Last year there were 148 homicides in Oakland. Today, when someone fires a gun on a city street, a network of hidden microphones kicks in — triangulating the exact location. And alerting police. Can a tech startup help put a dent in violent crime?
By Ethan Watters
On a chilly January evening, police officer Abdullah Dadgar is giving his new partner a tour of Oakland's notorious east side. "There was a shooting in front of that liquor store, guys firing AK-47s," he says, steering his squad car past dilapidated buildings and sidewalks strewn with refuse.
A few moments later: "There was a homicide in that alley over there." Then: "The Norteños had a gang war around this area." He goes silent for a while and adds as an afterthought, "There's been a shooting spree on pretty much every block we just passed."
Dadgar's partner shifts uncomfortably in the passenger seat. He stares wide-eyed at the gangbangers and prostitutes congregated on every other corner. Occasionally he glances down at the Panasonic Toughbook in his lap. A computer programmer who recently moved to California from China, Stanley Bai has never been in a police car before. He's riding along tonight to test a new software program.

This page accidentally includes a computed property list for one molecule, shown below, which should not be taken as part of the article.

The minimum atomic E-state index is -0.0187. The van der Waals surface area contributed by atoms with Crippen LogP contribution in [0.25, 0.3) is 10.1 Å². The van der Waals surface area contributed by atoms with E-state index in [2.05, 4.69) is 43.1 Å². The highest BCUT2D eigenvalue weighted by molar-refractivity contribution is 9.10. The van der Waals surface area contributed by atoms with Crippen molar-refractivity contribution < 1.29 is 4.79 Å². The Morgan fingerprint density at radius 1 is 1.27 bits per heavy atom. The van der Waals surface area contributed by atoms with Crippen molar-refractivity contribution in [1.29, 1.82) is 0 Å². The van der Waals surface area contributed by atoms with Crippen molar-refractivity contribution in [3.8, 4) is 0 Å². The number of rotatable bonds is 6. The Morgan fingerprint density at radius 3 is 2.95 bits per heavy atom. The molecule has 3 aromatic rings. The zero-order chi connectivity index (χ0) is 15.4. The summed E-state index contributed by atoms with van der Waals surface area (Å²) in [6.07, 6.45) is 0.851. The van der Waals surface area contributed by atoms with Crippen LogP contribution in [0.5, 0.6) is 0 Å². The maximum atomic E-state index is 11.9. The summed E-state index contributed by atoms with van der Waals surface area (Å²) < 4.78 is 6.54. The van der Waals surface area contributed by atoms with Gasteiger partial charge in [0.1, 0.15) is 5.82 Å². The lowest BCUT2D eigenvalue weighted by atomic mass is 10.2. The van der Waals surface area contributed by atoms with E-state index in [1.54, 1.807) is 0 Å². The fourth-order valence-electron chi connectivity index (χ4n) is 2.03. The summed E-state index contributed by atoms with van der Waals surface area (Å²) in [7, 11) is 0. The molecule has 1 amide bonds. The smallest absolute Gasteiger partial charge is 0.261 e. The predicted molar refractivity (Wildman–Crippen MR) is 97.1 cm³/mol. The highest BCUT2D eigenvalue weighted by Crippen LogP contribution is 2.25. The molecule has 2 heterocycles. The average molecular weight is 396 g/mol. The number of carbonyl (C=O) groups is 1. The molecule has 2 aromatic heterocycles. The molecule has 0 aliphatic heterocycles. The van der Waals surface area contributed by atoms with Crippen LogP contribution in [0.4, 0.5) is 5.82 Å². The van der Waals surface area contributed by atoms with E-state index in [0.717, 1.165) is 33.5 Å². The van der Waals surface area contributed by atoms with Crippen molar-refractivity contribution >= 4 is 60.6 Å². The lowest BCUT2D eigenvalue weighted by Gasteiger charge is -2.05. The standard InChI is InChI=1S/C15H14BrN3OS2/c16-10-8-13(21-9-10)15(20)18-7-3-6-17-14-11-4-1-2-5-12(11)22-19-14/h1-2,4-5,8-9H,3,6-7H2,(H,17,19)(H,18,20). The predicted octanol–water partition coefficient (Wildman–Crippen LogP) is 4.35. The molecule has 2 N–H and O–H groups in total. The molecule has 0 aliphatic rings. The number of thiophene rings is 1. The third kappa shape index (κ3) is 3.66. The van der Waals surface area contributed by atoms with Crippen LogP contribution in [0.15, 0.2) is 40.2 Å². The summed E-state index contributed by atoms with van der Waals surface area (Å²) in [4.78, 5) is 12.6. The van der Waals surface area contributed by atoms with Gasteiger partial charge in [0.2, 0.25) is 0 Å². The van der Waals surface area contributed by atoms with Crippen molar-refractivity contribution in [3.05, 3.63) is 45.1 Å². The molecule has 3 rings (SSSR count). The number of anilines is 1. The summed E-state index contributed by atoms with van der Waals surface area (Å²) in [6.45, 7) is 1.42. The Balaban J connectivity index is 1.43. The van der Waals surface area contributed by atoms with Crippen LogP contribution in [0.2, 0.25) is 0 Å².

The computer is running the mobile version of a gunshot-location system. If someone discharges a firearm within Dadgar's patrol area, sensors scattered around the neighborhood will pick up the sound, enabling a central server to determine its origin and relay the information to Bai's laptop. Oakland dispatchers have been using the system, known as ShotSpotter, for a couple of months, but this is the first time that ShotSpotter alerts have been routed directly to a laptop on the street.
Oakland police are in dire need of this kind — or any kind — of assistance. The city saw a 68 percent jump in homicides last year, for a total of 148 deaths. Last August, officials hauled away illegally parked cars and painted over gang tags in the most troubled areas, hoping that a crackdown on petty crime would hold the line against violent crimes, as well. It didn't work. The next month, 19 people were shot to death.